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Annenberg Classroom Documentary “Freedom of the Press” Wins Awards

Annenberg Classroom‘s documentary on the First Amendment, “Freedom of the Press: New York Times v. United States”  has received a 2017 Platinum Hermes Creative Award, an international competition administered and judged by the Association of Marketing and Communication Professionals. The Hermes Awards recognizes excellence in creativity, resourcefulness, and quality, assessing work done by marketing and communications professionals in both traditional and emerging forms of media.

The film, released for Constitution Day in September 2016, has also won:

  • A 2017 Clarion Award in the category of Education, awarded by the Association for Women in Communications.
  • An Award of Excellence – Special Mention in March 2017 from the Best Shorts Competition, which described the documentary as “utterly engaging… with an informative narrative, tight interviews and splashes of fun in the graphics.”
  • A Silver Award in the category Online Film & Educational Video from the 2016 Davey Awards.
Screenshot from Annenberg Classroom's "Freedom of the Press: New York Times v. United States" video.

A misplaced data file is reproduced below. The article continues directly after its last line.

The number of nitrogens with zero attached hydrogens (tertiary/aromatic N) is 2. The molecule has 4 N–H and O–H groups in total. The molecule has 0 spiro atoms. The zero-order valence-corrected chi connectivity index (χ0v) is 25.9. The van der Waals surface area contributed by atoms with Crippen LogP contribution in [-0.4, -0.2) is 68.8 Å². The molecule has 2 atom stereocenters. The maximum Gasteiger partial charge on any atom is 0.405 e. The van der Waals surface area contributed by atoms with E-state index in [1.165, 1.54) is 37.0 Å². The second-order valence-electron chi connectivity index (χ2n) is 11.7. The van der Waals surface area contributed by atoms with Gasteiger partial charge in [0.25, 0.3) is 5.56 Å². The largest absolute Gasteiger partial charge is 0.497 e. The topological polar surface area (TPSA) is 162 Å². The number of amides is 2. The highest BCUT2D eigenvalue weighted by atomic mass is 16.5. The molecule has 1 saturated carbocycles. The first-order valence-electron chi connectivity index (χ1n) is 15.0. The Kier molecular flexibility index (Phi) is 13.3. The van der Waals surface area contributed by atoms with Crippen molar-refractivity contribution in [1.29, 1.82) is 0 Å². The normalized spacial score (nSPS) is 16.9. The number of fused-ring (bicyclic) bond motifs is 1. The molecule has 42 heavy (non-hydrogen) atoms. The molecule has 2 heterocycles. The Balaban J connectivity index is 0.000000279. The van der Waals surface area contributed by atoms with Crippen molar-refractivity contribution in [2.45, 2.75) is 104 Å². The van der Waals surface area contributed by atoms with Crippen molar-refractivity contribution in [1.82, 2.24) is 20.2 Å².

Screenshot from Annenberg Classroom’s “Freedom of the Press: New York Times v. United States” video.

“Freedom of the Press” examines the First Amendment’s protection of a free press as well as the historic origins of this right and the ramifications of the landmark ruling in New York Times v. United States, the Pentagon Papers case, in which the Supreme Court ruled that prior restraint is unconstitutional. In his concurring opinion supporting the freedom of the press, Justice Hugo Black wrote: “Only a free and unrestrained press can effectively expose deception in government.” The video comes with closed captions in English and Spanish, along with an accompanying lesson plan.

The film was produced by The Documentary Group for the Leonore Annenberg Institute for Civic’s Annenberg Classroom project and the Annenberg Foundation Trust at Sunnylands.

Annenberg Classroom provides resources for middle and high school students, and the site contains an extensive library of more than 60 videos, including conversations with Supreme Court justices. Teachers can also find fun, interactive games on the Bill of Rights, the First Amendment, and the three branches of government; the “Constitution Guide: What It Says, What It Means”; timelines; and free downloadable books.


This post was updated on July 12, 2017.